- ‘Tis the Season: London florist creates $4.6 million Christmas wreath
- No tailgating allowed at Super Bowl XLVIII
- Pentagon to transport African troops to Central African Republic
- Chinese man fed up with his girlfriend’s shopping jumps to his death
- Ukraine leader to talk with protesters; Washington urges caution
- Pope Francis: A nun saved my life
- Israeli P.M. Netanyahu backs out of Mandela funeral
- Elian Gonzalez makes first trip outside Cuba since custody battle
- U.S., British intelligence agents enter online sci-fi world to spy on gamers
- Sarah Palin to host the outdoors show ‘Amazing America’
Google 3Q net income jumps 32 percent
SEATTLE (AP) - Google Inc.’s third-quarter earnings climbed 32 percent to beat Wall Street’s expectations as companies spent more to advertise to Web surfers.
The Web search leader clocked an impressive performance despite adding 1,500 workers in the quarter, for a total of 3,500 new employees so far this year. Google also spent more than four times as much on data centers and other equipment than it did a year ago.
Investors sent shares of Google jumping more than 9 percent, to $590.60, in extended trading after the release of results Thursday.
Google said its average cost per click rose 3 percent from a year ago, meaning companies paid more to place ads. People clicked on ads 16 percent more than they did in the same period last year.
For July through September, the Web search leader’s net income rose to $2.2 billion, or $6.72 per share, from $1.6 billion, or $5.13 per share, a year earlier.
Excluding certain expenses, Google earned $7.64, topping the $6.69 analysts expected.
Revenue rose 23 percent to $7.3 billion from $5.9 billion a year earlier. After subtracting commissions paid to its ad partners, Google’s revenue stood at $5.5 billion, about $200 million more than analysts predicted, according to a Thomson Reuters survey.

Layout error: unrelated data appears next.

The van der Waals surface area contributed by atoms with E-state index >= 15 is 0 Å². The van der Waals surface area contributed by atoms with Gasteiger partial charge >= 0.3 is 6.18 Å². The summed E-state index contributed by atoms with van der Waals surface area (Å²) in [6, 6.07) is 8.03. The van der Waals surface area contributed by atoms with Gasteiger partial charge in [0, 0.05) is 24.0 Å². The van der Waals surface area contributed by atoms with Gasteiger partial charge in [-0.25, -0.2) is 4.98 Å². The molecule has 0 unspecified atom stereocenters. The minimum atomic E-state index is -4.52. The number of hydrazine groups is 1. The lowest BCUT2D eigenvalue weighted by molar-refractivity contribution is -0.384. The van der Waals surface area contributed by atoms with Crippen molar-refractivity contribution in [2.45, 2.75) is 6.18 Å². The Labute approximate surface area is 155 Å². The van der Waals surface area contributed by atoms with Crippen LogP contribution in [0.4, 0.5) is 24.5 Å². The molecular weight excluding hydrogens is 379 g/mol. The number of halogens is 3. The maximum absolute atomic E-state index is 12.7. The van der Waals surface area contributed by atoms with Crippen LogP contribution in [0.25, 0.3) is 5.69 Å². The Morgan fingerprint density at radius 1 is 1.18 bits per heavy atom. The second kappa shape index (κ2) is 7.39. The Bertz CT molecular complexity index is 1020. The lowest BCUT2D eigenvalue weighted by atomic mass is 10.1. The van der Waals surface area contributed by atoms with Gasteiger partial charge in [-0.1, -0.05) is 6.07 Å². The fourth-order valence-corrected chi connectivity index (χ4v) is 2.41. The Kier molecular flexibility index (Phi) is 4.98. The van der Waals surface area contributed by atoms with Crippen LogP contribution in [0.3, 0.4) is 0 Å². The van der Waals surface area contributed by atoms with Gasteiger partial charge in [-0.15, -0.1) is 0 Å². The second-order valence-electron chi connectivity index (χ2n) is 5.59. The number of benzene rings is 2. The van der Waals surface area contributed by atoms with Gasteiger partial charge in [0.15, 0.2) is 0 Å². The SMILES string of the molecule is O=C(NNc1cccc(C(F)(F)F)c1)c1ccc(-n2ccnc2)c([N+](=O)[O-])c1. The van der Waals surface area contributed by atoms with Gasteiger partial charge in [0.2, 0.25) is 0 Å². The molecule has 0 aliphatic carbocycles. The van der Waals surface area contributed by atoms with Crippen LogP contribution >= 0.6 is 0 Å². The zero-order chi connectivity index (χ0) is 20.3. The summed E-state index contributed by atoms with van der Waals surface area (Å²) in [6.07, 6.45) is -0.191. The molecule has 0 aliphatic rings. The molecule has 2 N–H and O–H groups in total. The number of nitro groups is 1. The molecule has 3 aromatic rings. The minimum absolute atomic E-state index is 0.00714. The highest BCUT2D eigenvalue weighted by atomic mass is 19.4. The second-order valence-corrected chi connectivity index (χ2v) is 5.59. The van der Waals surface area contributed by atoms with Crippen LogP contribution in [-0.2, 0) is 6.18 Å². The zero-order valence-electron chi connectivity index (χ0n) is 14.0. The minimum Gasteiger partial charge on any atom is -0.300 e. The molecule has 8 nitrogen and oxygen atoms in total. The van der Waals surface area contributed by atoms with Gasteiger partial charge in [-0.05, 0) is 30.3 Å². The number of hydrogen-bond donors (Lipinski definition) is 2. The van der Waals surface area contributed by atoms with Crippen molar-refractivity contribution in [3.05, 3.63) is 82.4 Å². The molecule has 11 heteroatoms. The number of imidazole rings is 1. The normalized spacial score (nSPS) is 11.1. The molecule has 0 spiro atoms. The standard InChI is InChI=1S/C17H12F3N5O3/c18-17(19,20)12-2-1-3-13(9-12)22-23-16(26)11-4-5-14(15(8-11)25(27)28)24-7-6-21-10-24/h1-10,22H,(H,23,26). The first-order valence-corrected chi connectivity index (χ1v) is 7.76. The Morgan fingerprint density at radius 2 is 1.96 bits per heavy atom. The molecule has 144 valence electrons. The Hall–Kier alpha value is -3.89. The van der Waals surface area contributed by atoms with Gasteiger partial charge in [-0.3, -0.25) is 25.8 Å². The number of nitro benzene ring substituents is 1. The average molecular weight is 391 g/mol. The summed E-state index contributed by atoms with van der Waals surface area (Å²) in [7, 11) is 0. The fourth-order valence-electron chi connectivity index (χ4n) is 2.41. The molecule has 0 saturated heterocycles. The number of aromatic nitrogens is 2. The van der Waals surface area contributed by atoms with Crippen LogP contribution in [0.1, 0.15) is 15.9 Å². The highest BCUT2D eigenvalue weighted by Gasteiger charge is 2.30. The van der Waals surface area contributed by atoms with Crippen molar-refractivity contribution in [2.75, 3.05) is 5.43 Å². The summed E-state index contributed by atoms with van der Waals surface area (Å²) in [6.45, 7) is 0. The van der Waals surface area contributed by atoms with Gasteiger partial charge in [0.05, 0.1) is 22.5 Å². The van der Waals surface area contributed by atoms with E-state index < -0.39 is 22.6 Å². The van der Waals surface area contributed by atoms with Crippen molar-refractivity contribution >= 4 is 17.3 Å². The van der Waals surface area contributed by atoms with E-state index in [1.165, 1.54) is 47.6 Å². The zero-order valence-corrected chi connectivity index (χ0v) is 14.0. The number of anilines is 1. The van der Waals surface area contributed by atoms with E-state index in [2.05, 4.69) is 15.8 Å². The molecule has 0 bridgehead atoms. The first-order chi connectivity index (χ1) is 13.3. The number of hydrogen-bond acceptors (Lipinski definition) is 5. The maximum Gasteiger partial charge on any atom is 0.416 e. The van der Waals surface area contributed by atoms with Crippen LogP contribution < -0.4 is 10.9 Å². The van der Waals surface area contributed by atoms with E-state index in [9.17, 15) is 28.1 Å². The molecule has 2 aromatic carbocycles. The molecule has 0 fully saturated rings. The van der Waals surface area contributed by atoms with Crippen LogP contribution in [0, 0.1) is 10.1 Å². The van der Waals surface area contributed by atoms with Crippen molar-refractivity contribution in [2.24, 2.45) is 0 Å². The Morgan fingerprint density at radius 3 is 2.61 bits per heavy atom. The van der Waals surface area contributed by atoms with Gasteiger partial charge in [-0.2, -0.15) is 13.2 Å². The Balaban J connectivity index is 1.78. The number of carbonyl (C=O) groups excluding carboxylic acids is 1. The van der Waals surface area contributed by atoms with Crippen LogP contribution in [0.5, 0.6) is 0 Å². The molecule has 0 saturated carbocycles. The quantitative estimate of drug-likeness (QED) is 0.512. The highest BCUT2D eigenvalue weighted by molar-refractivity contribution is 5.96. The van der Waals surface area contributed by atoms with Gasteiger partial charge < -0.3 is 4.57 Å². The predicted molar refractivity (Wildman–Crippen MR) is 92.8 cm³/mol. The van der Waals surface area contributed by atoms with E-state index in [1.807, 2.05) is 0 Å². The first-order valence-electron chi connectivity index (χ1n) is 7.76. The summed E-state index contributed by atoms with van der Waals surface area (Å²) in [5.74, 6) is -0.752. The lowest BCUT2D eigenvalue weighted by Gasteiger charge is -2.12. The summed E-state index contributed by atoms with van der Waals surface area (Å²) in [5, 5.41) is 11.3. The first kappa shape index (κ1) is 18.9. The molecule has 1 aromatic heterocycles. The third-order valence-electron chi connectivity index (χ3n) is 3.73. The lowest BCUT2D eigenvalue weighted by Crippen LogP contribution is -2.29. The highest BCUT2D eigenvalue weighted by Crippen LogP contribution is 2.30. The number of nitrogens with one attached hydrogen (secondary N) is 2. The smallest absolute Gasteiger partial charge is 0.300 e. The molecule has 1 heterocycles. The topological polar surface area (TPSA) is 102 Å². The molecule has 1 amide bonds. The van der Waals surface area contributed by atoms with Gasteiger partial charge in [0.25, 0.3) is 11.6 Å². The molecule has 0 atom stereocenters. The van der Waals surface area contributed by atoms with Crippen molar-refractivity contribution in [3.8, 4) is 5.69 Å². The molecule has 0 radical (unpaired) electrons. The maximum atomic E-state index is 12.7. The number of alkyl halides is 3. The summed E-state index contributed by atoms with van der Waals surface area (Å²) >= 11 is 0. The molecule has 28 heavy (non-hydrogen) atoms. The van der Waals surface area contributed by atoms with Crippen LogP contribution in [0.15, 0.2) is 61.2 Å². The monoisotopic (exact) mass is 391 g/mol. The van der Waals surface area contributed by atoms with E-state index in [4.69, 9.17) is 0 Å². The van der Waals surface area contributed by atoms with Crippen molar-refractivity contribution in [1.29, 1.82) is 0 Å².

Google’s capital expenditures _ what it pays for data centers, servers and networking equipment to keep its growing number of Web services online _ increased to $757 million from $186 million a year earlier.
The company, which is based in Mountain View, Calif., indicated it would keep hiring and spending.
“Our core business grew very well, and our newer businesses _ particularly display and mobile _ continued to show significant momentum,” said CEO Eric Schmidt in a statement. “Going forward, we remain committed to aggressive investment in both our people and our products as we pursue an innovation agenda.”
Before the release of results, shares closed down $2.37 at $540.93.
By Tom Fitton
New photos confirm the attack's coordination and its cover-up
- Chinese man fed up with his girlfriend's shopping jumps to his death
- Israeli P.M. Benjamin Netanyahu backs out of Nelson Mandela funeral
- FITTON: A closer look at the Benghazi lie
- Obama lied about Syrian chemical attack, 'cherry-picked' intelligence: report
- 'Dude, I'm dreading that I will have to go': Czech prime minister on Mandela funeral
- Lawmakers see 'false narrative' of Obama as a terrorist fighter
- Ted Cruz sees legal landmines ahead for Obamacare
- Bill OReilly reminds: Nelson Mandela was a communist
- MSNBC host: Obamacare a 'wealthy white men' racist word
- CURL: Obama tells a whopper on IRS scandal
Independent voices from the The Washington Times Communities
The Constitution: Every issue, every time. No exceptions, no excuses. And how to get from here to there.
Crystal Wright is a black conservative woman living in Washington, D.C.
All of the world’s problems, solved on your back porch
Why can’t humans just be free to be humans?
White House pets gone wild!
Let it snow